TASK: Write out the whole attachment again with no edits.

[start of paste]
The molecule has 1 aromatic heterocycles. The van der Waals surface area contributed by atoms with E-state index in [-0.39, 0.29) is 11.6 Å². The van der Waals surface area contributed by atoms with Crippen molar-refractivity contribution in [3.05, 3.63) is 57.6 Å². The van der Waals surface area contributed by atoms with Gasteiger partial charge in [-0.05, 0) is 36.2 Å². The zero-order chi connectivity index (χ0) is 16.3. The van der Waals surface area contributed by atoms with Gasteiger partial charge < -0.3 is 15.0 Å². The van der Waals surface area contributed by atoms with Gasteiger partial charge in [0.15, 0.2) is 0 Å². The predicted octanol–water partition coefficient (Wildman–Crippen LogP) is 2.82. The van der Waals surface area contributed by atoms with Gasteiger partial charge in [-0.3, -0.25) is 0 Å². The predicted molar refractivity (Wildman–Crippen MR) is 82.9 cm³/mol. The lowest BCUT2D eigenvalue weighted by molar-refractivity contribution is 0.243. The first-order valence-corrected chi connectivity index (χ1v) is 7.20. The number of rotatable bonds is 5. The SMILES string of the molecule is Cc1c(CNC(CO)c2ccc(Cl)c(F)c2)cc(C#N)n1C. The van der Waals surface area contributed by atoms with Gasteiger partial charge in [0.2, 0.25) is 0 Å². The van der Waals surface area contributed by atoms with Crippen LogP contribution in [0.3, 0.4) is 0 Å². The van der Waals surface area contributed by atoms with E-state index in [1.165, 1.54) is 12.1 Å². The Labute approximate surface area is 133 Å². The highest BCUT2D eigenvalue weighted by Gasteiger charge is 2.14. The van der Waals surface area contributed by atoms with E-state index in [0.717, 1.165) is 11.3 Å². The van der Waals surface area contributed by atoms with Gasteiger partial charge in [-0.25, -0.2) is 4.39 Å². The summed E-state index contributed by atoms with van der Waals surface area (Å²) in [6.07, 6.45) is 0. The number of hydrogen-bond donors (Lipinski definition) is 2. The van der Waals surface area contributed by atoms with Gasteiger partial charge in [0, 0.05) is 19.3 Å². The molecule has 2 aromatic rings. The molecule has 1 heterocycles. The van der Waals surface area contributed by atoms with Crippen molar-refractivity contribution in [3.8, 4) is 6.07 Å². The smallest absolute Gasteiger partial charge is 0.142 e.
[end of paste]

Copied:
The molecule has 1 aromatic heterocycles. The van der Waals surface area contributed by atoms with E-state index in [-0.39, 0.29) is 11.6 Å². The van der Waals surface area contributed by atoms with Crippen molar-refractivity contribution in [3.05, 3.63) is 57.6 Å². The van der Waals surface area contributed by atoms with Gasteiger partial charge in [-0.05, 0) is 36.2 Å². The zero-order chi connectivity index (χ0) is 16.3. The van der Waals surface area contributed by atoms with Gasteiger partial charge < -0.3 is 15.0 Å². The van der Waals surface area contributed by atoms with Gasteiger partial charge in [0.15, 0.2) is 0 Å². The predicted octanol–water partition coefficient (Wildman–Crippen LogP) is 2.82. The van der Waals surface area contributed by atoms with Gasteiger partial charge in [-0.3, -0.25) is 0 Å². The predicted molar refractivity (Wildman–Crippen MR) is 82.9 cm³/mol. The lowest BCUT2D eigenvalue weighted by molar-refractivity contribution is 0.243. The first-order valence-corrected chi connectivity index (χ1v) is 7.20. The number of rotatable bonds is 5. The SMILES string of the molecule is Cc1c(CNC(CO)c2ccc(Cl)c(F)c2)cc(C#N)n1C. The van der Waals surface area contributed by atoms with Gasteiger partial charge in [0.2, 0.25) is 0 Å². The van der Waals surface area contributed by atoms with Crippen LogP contribution in [0.3, 0.4) is 0 Å². The van der Waals surface area contributed by atoms with E-state index in [1.165, 1.54) is 12.1 Å². The Labute approximate surface area is 133 Å². The highest BCUT2D eigenvalue weighted by Gasteiger charge is 2.14. The van der Waals surface area contributed by atoms with E-state index in [0.717, 1.165) is 11.3 Å². The van der Waals surface area contributed by atoms with Gasteiger partial charge in [-0.25, -0.2) is 4.39 Å². The summed E-state index contributed by atoms with van der Waals surface area (Å²) in [6.07, 6.45) is 0. The number of hydrogen-bond donors (Lipinski definition) is 2. The van der Waals surface area contributed by atoms with Gasteiger partial charge in [0, 0.05) is 19.3 Å². The molecule has 2 aromatic rings. The molecule has 1 heterocycles. The van der Waals surface area contributed by atoms with Crippen molar-refractivity contribution in [3.8, 4) is 6.07 Å². The smallest absolute Gasteiger partial charge is 0.142 e.